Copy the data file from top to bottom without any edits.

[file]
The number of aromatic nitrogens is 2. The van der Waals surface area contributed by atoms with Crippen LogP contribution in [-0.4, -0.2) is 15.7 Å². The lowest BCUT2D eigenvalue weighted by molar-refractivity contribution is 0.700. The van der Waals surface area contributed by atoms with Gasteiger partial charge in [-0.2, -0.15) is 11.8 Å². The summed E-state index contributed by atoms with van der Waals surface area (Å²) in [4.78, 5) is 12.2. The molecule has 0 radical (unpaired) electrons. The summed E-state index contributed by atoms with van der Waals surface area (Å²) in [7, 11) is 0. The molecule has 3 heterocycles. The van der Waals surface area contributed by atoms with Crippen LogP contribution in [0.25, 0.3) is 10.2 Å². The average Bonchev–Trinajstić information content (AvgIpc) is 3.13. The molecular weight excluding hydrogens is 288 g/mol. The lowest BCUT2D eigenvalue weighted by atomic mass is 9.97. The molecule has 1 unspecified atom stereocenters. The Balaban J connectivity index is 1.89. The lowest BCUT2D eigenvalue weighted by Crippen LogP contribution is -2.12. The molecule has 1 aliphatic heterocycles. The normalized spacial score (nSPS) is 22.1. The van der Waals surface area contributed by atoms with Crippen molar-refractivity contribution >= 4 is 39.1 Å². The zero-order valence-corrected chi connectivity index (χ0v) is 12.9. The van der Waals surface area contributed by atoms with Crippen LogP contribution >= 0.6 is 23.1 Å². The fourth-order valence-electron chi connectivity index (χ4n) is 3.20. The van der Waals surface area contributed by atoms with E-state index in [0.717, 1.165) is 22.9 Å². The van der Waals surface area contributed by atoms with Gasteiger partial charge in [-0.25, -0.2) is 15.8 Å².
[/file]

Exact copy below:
The number of aromatic nitrogens is 2. The van der Waals surface area contributed by atoms with Crippen LogP contribution in [-0.4, -0.2) is 15.7 Å². The lowest BCUT2D eigenvalue weighted by molar-refractivity contribution is 0.700. The van der Waals surface area contributed by atoms with Gasteiger partial charge in [-0.2, -0.15) is 11.8 Å². The summed E-state index contributed by atoms with van der Waals surface area (Å²) in [4.78, 5) is 12.2. The molecule has 0 radical (unpaired) electrons. The summed E-state index contributed by atoms with van der Waals surface area (Å²) in [7, 11) is 0. The molecule has 3 heterocycles. The van der Waals surface area contributed by atoms with Crippen LogP contribution in [0.25, 0.3) is 10.2 Å². The average Bonchev–Trinajstić information content (AvgIpc) is 3.13. The molecular weight excluding hydrogens is 288 g/mol. The lowest BCUT2D eigenvalue weighted by atomic mass is 9.97. The molecule has 1 unspecified atom stereocenters. The Balaban J connectivity index is 1.89. The lowest BCUT2D eigenvalue weighted by Crippen LogP contribution is -2.12. The molecule has 1 aliphatic heterocycles. The normalized spacial score (nSPS) is 22.1. The van der Waals surface area contributed by atoms with Crippen molar-refractivity contribution >= 4 is 39.1 Å². The zero-order valence-corrected chi connectivity index (χ0v) is 12.9. The van der Waals surface area contributed by atoms with Crippen LogP contribution >= 0.6 is 23.1 Å². The fourth-order valence-electron chi connectivity index (χ4n) is 3.20. The van der Waals surface area contributed by atoms with E-state index in [0.717, 1.165) is 22.9 Å². The van der Waals surface area contributed by atoms with Gasteiger partial charge in [-0.25, -0.2) is 15.8 Å².